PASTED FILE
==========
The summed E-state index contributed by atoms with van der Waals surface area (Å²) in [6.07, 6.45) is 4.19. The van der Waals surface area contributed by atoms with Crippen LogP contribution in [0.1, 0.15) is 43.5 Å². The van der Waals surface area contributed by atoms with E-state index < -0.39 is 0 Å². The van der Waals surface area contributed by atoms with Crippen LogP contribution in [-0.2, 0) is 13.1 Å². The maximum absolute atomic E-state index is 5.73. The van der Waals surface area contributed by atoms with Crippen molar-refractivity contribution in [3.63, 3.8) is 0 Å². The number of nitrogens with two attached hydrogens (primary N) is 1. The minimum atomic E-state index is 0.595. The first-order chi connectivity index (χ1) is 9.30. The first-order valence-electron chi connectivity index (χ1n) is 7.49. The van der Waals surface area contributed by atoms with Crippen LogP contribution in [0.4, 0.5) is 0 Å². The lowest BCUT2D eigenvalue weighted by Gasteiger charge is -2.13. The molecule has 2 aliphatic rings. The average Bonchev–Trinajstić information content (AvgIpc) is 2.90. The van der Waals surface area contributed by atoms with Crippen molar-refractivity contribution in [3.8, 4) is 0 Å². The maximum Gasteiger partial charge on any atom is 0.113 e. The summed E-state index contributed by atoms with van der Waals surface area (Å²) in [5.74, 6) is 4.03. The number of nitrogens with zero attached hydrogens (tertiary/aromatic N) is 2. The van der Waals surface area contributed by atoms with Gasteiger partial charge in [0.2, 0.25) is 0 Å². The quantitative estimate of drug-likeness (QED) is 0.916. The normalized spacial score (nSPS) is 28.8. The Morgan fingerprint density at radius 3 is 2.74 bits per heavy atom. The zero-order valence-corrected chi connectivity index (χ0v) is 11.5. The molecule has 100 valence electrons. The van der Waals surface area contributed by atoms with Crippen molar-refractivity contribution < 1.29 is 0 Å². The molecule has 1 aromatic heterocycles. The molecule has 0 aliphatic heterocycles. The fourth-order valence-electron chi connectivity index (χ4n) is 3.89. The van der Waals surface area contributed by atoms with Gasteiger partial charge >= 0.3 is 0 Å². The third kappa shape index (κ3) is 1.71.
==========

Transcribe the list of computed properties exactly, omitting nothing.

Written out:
The summed E-state index contributed by atoms with van der Waals surface area (Å²) in [6.07, 6.45) is 4.19. The van der Waals surface area contributed by atoms with Crippen LogP contribution in [0.1, 0.15) is 43.5 Å². The van der Waals surface area contributed by atoms with E-state index < -0.39 is 0 Å². The van der Waals surface area contributed by atoms with Crippen LogP contribution in [-0.2, 0) is 13.1 Å². The maximum absolute atomic E-state index is 5.73. The van der Waals surface area contributed by atoms with Crippen molar-refractivity contribution in [3.63, 3.8) is 0 Å². The number of nitrogens with two attached hydrogens (primary N) is 1. The minimum atomic E-state index is 0.595. The first-order chi connectivity index (χ1) is 9.30. The first-order valence-electron chi connectivity index (χ1n) is 7.49. The van der Waals surface area contributed by atoms with Crippen LogP contribution in [0.4, 0.5) is 0 Å². The lowest BCUT2D eigenvalue weighted by Gasteiger charge is -2.13. The molecule has 2 aliphatic rings. The average Bonchev–Trinajstić information content (AvgIpc) is 2.90. The van der Waals surface area contributed by atoms with Crippen molar-refractivity contribution in [3.8, 4) is 0 Å². The maximum Gasteiger partial charge on any atom is 0.113 e. The summed E-state index contributed by atoms with van der Waals surface area (Å²) in [5.74, 6) is 4.03. The number of nitrogens with zero attached hydrogens (tertiary/aromatic N) is 2. The van der Waals surface area contributed by atoms with Gasteiger partial charge in [0.2, 0.25) is 0 Å². The quantitative estimate of drug-likeness (QED) is 0.916. The normalized spacial score (nSPS) is 28.8. The Morgan fingerprint density at radius 3 is 2.74 bits per heavy atom. The zero-order valence-corrected chi connectivity index (χ0v) is 11.5. The molecule has 100 valence electrons. The van der Waals surface area contributed by atoms with Crippen molar-refractivity contribution < 1.29 is 0 Å². The molecule has 1 aromatic heterocycles. The molecule has 0 aliphatic heterocycles. The fourth-order valence-electron chi connectivity index (χ4n) is 3.89. The van der Waals surface area contributed by atoms with Gasteiger partial charge >= 0.3 is 0 Å². The third kappa shape index (κ3) is 1.71.